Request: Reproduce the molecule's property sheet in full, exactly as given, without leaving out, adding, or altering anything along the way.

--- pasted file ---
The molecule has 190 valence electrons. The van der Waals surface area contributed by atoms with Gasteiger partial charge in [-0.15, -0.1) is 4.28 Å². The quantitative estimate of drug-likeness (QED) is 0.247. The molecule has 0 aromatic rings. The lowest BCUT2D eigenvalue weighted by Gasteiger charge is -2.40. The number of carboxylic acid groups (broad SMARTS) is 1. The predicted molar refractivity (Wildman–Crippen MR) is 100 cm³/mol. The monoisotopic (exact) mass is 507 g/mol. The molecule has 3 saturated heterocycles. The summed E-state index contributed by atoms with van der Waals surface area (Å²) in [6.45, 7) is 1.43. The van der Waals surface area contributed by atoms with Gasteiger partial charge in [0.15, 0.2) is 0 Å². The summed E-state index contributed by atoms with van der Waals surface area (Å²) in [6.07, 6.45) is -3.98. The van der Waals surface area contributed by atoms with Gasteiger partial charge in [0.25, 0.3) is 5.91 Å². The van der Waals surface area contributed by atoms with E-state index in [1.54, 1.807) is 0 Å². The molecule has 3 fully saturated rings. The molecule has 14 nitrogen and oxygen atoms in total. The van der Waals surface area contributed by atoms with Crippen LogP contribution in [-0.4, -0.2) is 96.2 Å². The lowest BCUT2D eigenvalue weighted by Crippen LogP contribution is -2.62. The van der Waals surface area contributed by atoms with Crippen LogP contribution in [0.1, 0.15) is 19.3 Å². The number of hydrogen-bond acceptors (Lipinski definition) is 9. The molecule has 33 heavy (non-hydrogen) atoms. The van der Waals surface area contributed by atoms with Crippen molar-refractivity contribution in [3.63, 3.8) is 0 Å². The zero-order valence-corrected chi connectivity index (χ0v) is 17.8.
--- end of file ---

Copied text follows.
The molecule has 190 valence electrons. The van der Waals surface area contributed by atoms with Gasteiger partial charge in [-0.15, -0.1) is 4.28 Å². The quantitative estimate of drug-likeness (QED) is 0.247. The molecule has 0 aromatic rings. The lowest BCUT2D eigenvalue weighted by Gasteiger charge is -2.40. The number of carboxylic acid groups (broad SMARTS) is 1. The predicted molar refractivity (Wildman–Crippen MR) is 100 cm³/mol. The monoisotopic (exact) mass is 507 g/mol. The molecule has 3 saturated heterocycles. The summed E-state index contributed by atoms with van der Waals surface area (Å²) in [6.45, 7) is 1.43. The van der Waals surface area contributed by atoms with Gasteiger partial charge in [0.15, 0.2) is 0 Å². The summed E-state index contributed by atoms with van der Waals surface area (Å²) in [6.07, 6.45) is -3.98. The van der Waals surface area contributed by atoms with Gasteiger partial charge in [0.25, 0.3) is 5.91 Å². The van der Waals surface area contributed by atoms with E-state index in [1.54, 1.807) is 0 Å². The molecule has 3 fully saturated rings. The molecule has 14 nitrogen and oxygen atoms in total. The van der Waals surface area contributed by atoms with Crippen LogP contribution in [-0.4, -0.2) is 96.2 Å². The lowest BCUT2D eigenvalue weighted by Crippen LogP contribution is -2.62. The van der Waals surface area contributed by atoms with Crippen LogP contribution in [0.1, 0.15) is 19.3 Å². The number of hydrogen-bond acceptors (Lipinski definition) is 9. The molecule has 33 heavy (non-hydrogen) atoms. The van der Waals surface area contributed by atoms with Crippen molar-refractivity contribution in [3.63, 3.8) is 0 Å². The zero-order valence-corrected chi connectivity index (χ0v) is 17.8.